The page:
Obtaining Samples

To write YARA rules, it helps to have samples of what you are trying to detect. Sometimes, you can piece together clues from social media and forum posts to write an effective rule without actually having a sample, but this is an exception to the rule.

It does help to have an extensive collection of malware samples and common “goodware” software handy, but this isn’t required. A large dataset helps with testing the efficacy of your rules, performance tuning, and a few other more advanced topics.

I have gotten away with storing my samples in a messy, disorganized manner for longer than I care to admit. I throw random samples into folders as I work on them and archive them on my NAS when I am done. As I get more serious about researching malware, I want to organize my malware more effectively and have better storage options than my 10-year-old NAS with only 2 cores and slow disks.

Generally, my most time-consuming and resource-intensive problem when writing rules is obtaining and storing samples. Samples can be burdensome to obtain as an independent researcher. Often, I end up spending hours of time performing menial tasks or writing automation scripts to obtain samples.

I generally source samples from free sites, because many commercial sites such as VirusTotal are outside of my price point. Some sites hosting samples are free but may require registering an account or some sort of vetting in order to get access.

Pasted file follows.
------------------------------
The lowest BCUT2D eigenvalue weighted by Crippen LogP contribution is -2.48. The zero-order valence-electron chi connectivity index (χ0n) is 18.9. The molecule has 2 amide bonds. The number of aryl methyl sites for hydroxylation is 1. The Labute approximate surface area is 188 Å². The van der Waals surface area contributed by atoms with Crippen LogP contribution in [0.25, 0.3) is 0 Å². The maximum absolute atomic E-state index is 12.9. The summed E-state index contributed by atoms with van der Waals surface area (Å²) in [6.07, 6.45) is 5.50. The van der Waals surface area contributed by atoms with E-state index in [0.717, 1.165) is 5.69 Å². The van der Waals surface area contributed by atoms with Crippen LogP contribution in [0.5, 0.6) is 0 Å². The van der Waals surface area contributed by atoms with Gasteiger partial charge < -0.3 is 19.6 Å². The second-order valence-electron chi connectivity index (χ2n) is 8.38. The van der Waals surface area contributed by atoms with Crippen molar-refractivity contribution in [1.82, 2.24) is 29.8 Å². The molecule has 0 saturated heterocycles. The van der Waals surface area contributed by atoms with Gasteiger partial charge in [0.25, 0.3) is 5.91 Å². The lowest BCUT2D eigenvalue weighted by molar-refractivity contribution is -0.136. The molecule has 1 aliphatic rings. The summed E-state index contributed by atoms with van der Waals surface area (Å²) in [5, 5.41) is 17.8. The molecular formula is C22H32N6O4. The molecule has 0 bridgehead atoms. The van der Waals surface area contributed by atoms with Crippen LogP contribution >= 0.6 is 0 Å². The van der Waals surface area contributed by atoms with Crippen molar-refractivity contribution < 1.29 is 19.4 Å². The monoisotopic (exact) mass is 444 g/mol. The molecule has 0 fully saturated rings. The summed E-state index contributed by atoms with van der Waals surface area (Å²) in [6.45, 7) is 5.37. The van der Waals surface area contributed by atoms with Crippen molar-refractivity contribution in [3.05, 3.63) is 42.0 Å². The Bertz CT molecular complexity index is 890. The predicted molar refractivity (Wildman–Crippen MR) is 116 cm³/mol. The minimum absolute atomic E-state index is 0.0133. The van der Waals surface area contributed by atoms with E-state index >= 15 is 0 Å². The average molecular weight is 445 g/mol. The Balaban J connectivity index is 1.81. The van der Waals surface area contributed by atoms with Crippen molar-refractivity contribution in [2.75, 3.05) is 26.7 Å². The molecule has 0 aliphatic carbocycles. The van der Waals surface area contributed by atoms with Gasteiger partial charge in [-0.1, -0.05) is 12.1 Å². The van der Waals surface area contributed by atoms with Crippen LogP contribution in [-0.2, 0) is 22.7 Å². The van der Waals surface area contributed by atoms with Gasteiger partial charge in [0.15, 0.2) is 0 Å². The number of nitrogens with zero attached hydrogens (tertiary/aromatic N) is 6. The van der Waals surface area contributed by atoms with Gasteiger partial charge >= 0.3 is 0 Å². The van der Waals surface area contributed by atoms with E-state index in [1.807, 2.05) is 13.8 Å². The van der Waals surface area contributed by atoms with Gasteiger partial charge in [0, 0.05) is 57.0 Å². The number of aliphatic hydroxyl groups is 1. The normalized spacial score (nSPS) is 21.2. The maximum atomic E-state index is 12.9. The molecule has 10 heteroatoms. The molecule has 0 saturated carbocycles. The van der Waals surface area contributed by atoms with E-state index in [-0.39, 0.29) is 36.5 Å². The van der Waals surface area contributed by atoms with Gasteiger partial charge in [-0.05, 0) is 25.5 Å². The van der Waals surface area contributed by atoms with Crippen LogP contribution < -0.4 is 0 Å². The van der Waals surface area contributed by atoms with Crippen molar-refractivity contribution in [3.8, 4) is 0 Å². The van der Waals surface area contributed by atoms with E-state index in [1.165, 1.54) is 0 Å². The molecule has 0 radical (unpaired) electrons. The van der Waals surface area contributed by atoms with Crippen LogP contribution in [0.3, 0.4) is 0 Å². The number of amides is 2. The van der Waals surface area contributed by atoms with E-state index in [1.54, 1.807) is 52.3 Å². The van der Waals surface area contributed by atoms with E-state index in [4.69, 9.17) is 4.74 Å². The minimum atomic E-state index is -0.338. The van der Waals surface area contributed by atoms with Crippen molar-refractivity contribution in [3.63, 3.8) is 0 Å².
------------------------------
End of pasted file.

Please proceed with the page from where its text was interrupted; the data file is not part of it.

These are the sites I use most often to obtain samples:


These are some tools that help me out a lot when writing YARA rules:

There are alternatives to all of these tools, but these are what I end up using the most. Any of these are fine to substitute for whatever you prefer. Generally, you will need a text editor, a hex editor, tools to parse the file formats you are analyzing, and sometimes debuggers and disassemblers.


Documentation for writing Yara rules can be found at the official site: https://yara.readthedocs.io/en/stable/writingrules.html

Examples and Resources

Here are some links to examples of Yara rules and related resources:

Getting started

Getting started writing YARA rules is simple. Rules can be simple and effective like the following example: